Occasionally, an entry in the Author or Subject index is followed by an italicised indication (e.g. Evans, Marian. See Eliot, George). This means that you have to search again the index following the new (italicised) indication. N.b. 2: Within the English-speaking area, "English" is used as the more general term and refers to the English language, not specifically to England. BUT in most sections of the Subjects folder the "English" section refers to English or mainstream British topics, and is followed by additional lists on "US", "African," "Australian," "Canadian," "Irish," "Scottish" etc. topics (in alphabetical order apart from nos. 1 and 2). I have tried to avoid the term "American" to refer to the USA, but apart from this there are not many deliberate concessions to political correctness. French literature takes precedence over Québecois literature, and that's that, no offence intended.

 

4. Structure of the entries

In general I follow MLA bibliographical conventions, except where I find them confusing. The MLA handbook will therefore provide a reliable guide to solve any ambiguities which may arise. I will explain here the main conventions applying in the notation of bibliographical entries.

Autor's name. (If applicable: anonymous works are listed by title, disregarding initial articles). The author's name is not italicised. I write the surname first (alphabetised in the list) followed by the given name. Note that different languages or traditions use different rules with composite surnames. For instance, in a Spanish name like my own, José Ángel García Landa, there is no "middle" name: there are two given names and two surnames, which means that it is alphabetized as follows: García Landa, José Ángel. I try to include full names whenever possible, without abbreviations, although many British and American scholars use initials in publications, especially in the field of linguistics. Successive works by the same author are listed in order of publication (or composition, in some instances). Entries with the same author as the previous one are headed "_____." I do repeat the author's name, though, in collaborative works. Editors are given the same treatment as authors; edited works are to be found at the bottom of the list of the author's works (there are some exceptions for major authors, whose files tend to be have a slightly more complex organisation). Abbreviation for "editor" is "ed." ( or "_____, ed." in a list).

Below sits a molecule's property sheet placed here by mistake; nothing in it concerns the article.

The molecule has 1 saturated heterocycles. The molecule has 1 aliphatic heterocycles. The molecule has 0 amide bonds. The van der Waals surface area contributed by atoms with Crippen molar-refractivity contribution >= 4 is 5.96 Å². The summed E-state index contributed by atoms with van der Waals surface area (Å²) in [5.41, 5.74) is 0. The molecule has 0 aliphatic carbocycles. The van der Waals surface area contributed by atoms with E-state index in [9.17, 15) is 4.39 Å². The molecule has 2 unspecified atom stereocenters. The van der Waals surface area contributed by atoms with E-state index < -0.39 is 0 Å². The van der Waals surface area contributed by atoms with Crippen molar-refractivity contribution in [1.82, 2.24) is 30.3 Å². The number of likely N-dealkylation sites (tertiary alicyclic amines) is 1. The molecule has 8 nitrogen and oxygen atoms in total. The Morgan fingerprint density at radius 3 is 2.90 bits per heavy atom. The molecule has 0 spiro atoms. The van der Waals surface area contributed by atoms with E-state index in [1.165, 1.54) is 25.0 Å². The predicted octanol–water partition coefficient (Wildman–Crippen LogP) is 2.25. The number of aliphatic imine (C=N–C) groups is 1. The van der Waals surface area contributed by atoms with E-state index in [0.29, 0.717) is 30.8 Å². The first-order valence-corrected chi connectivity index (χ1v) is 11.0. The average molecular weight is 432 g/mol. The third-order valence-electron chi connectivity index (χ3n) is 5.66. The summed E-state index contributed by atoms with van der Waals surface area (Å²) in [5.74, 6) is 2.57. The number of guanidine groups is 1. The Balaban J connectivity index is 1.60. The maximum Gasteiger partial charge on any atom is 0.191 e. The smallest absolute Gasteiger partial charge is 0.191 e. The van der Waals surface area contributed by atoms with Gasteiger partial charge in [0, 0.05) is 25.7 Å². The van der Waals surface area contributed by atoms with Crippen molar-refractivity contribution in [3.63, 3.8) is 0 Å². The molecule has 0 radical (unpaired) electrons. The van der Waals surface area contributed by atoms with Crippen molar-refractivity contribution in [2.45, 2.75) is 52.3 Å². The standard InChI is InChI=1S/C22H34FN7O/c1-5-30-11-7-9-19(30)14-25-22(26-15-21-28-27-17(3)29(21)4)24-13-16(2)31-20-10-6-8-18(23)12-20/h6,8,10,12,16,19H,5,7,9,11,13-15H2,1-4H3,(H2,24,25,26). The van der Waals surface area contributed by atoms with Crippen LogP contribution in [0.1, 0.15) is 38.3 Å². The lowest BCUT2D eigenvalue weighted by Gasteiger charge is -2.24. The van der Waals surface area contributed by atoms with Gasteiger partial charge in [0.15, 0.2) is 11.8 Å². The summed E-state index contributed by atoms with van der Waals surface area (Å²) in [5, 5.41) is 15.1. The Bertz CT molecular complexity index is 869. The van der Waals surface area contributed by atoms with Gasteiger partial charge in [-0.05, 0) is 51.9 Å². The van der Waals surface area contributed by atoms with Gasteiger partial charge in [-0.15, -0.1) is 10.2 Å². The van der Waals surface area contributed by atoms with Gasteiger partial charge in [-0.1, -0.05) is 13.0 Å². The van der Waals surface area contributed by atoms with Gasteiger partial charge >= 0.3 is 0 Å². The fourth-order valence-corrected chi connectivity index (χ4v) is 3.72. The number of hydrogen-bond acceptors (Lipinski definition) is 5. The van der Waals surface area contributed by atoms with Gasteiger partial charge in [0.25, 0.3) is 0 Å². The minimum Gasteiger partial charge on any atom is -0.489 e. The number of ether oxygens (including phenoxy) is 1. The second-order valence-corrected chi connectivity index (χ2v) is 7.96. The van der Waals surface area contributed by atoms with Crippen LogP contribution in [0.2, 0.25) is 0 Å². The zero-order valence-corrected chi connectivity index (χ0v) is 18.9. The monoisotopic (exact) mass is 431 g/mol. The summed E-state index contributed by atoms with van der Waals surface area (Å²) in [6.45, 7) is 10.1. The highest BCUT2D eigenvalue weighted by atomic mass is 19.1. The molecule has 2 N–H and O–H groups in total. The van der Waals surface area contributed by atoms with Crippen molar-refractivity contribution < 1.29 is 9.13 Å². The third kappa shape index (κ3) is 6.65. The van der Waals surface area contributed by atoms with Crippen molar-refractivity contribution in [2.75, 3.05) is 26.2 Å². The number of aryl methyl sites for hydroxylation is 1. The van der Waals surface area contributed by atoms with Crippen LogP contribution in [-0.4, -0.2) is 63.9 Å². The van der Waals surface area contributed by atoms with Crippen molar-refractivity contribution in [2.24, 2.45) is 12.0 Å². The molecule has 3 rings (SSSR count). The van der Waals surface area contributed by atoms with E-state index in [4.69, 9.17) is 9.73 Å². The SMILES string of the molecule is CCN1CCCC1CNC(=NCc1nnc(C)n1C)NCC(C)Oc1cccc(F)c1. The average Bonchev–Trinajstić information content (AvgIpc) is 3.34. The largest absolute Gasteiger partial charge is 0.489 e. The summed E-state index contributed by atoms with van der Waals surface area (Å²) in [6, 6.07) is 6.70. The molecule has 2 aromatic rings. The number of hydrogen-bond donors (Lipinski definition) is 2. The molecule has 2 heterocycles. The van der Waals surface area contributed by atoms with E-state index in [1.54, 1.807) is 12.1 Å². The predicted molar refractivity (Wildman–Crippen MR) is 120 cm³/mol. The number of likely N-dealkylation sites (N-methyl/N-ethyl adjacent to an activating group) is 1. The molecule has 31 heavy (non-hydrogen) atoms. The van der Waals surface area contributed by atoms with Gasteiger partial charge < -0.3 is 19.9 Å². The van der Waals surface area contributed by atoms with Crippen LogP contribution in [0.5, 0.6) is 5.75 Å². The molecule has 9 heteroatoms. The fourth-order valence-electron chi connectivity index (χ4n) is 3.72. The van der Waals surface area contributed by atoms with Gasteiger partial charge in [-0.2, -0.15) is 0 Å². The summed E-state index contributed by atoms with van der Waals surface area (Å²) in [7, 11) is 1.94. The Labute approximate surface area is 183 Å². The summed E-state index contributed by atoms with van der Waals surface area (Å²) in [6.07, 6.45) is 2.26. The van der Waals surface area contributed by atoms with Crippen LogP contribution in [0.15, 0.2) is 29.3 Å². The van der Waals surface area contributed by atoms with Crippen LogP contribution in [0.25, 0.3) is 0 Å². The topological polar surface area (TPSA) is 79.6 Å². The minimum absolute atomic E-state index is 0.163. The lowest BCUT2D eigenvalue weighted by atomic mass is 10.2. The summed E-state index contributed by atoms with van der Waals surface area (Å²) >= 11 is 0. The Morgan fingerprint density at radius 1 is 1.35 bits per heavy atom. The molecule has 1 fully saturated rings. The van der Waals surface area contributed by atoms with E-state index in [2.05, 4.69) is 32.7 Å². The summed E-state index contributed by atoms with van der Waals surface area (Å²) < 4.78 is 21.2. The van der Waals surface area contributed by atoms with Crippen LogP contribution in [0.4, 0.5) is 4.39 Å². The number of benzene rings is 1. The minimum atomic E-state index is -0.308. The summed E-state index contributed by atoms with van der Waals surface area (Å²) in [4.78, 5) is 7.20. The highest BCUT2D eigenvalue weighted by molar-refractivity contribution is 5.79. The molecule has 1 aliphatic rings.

Title. Different conventions apply to books, journals, and longer works on the one hand, and book chaptersl, articles, and shorter works on the other. Titles of books, journals or of longer works are italicised. Unitalicised comments between brackets after the author's name are NOT titles, but descriptions of a work which may carry a different title. Within other titles, such titles are written in small caps (not in plain text, as in the MLA; e.g. Serendipity in OTHELLO. On the other hand, titles of book chapters, articles and short stories or short poems are written between inverted commas. Such titles are written within single inverted commas when included within another such title, e. g. "Ekphrasis in Keats's 'Ode on a Grecian Urn'." Main words are italicised, except in some titles of older works which preserve original capitalizations. Titles between inverted commas are followed by the title of the volume (in italics); immediately in the case of journals; preceded the preposition "In" in the case of books. The date of original publication or the date of composition may appear immediately after the title. In the case of literary works, this date is often preceded by an unitalicised descriptor of genre (e.g.: The Real Life of Sebastian Knight. Novel. 1941). This descriptor is dropped in the case of subsequent editions, to avoid repetition. Note: "Forthcoming 1996" does not mean that the work was intended for publication in 1996, but that a 1996 source announced it as forthcoming.